What makes Nalukai the kind of boat which inspires that kind of longing for me? It’s a mix of qualities: foremost, Nalukai is a go-anywhere boat. This family’s cruising plans involved a loop from Australia through Southeast Asia, then east through Melanesian islands of the Western Pacific before sailing home again to Oz. But Nalukai also did a “wrong way” circumnavigation via some great Capes with her first owner, and was later used for cruising in the challenging Bass Strait between southern Australia and Tasmania. But go-anywhere also means the unpainted aluminum hulls made some teasingly refer to her as the battleship of the fleet. Well, the longer we’re out cruising…the more I appreciate the advice of our mentor, Jim Jessie, who told us “you want a boat that will take more than you can.” You know what? Through the right lens, that aluminum looks pretty sexy compared to glossy gelcoat. Rough quays in developing countries? Dugout canoes rafted up alongside? No problem.

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Refuge Bay, Australia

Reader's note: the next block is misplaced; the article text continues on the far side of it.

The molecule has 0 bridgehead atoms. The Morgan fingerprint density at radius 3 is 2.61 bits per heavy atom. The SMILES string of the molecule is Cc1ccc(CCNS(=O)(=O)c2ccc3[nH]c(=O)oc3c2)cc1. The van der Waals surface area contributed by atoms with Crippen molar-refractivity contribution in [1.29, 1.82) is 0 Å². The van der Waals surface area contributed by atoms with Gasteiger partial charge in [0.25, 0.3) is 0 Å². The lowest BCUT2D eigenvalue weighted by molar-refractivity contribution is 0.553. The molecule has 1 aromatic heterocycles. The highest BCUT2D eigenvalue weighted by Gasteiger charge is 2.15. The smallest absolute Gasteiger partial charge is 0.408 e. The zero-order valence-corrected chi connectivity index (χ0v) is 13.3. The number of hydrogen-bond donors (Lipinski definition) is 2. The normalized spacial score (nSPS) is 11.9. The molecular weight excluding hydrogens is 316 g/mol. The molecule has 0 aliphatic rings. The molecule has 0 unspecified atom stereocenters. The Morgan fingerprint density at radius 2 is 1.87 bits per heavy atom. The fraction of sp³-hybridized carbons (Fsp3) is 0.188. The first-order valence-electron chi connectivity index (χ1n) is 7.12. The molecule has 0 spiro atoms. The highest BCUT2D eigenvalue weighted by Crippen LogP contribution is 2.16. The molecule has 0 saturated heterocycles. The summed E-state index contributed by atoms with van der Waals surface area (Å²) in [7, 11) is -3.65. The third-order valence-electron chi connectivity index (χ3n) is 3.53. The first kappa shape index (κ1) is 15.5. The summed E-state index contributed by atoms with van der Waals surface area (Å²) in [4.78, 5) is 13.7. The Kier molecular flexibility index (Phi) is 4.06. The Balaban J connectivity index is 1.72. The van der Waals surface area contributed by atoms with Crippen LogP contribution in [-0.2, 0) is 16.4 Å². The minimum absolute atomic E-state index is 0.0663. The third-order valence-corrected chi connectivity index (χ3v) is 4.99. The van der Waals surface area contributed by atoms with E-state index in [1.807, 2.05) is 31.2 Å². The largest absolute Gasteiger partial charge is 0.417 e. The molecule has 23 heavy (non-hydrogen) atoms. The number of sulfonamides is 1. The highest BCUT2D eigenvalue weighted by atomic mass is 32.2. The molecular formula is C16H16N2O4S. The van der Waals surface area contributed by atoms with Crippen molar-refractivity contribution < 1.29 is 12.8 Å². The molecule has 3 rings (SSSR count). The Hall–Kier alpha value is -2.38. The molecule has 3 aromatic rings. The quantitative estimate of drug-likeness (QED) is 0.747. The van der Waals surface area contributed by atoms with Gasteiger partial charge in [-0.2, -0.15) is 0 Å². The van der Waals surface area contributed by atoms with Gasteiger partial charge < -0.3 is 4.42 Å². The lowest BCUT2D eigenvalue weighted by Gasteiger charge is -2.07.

More conventionally appealing is Nalukai’s big cockpit. How many times have we enjoyed an afternoon or a sunset (not to mention gatherings for New Years Eve fireworks and Christmas dinner) there?

Good times in Koh Phayam, Thailand

A side benefit to the big cockpit is that it has a big hard cover, topped with solar panels.

Rengge island (36)

It’s something like 1250 watts worth- they were going to squeeze in one more, but decided they didn’t need it (we happily bought the spare they ordered; that one panel supplies the majority of our solar power).

Totem gets a new solar panel! Langkawi, Malaysia

Even with five people and a fair bit of stuff drawing from the batteries, power was basically never an issue for them, even running the high-output watermaker. When you’re in the middle of “nowhere,” which is where they spent most of their time cruising, that’s pretty gold.